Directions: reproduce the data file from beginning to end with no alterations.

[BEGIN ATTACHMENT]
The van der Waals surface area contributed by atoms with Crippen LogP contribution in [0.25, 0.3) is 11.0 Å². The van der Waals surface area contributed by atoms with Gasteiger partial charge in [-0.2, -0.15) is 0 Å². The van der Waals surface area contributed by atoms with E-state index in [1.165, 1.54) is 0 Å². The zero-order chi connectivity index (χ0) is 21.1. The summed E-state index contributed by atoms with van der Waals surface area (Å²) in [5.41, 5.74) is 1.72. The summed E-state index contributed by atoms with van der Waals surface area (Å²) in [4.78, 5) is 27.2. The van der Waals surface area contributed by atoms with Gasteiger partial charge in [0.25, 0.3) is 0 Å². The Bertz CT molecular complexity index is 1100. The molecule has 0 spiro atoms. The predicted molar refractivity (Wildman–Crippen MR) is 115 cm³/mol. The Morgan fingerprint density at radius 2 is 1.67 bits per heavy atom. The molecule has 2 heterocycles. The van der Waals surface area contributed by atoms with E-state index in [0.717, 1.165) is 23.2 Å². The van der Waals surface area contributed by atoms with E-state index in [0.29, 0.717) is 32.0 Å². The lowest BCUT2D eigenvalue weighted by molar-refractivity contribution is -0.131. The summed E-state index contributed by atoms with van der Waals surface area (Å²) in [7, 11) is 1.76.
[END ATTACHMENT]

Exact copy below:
The van der Waals surface area contributed by atoms with Crippen LogP contribution in [0.25, 0.3) is 11.0 Å². The van der Waals surface area contributed by atoms with Gasteiger partial charge in [-0.2, -0.15) is 0 Å². The van der Waals surface area contributed by atoms with E-state index in [1.165, 1.54) is 0 Å². The zero-order chi connectivity index (χ0) is 21.1. The summed E-state index contributed by atoms with van der Waals surface area (Å²) in [5.41, 5.74) is 1.72. The summed E-state index contributed by atoms with van der Waals surface area (Å²) in [4.78, 5) is 27.2. The van der Waals surface area contributed by atoms with Gasteiger partial charge in [0.25, 0.3) is 0 Å². The Bertz CT molecular complexity index is 1100. The molecule has 0 spiro atoms. The predicted molar refractivity (Wildman–Crippen MR) is 115 cm³/mol. The Morgan fingerprint density at radius 2 is 1.67 bits per heavy atom. The molecule has 2 heterocycles. The van der Waals surface area contributed by atoms with E-state index in [0.717, 1.165) is 23.2 Å². The van der Waals surface area contributed by atoms with E-state index in [0.29, 0.717) is 32.0 Å². The lowest BCUT2D eigenvalue weighted by molar-refractivity contribution is -0.131. The summed E-state index contributed by atoms with van der Waals surface area (Å²) in [7, 11) is 1.76.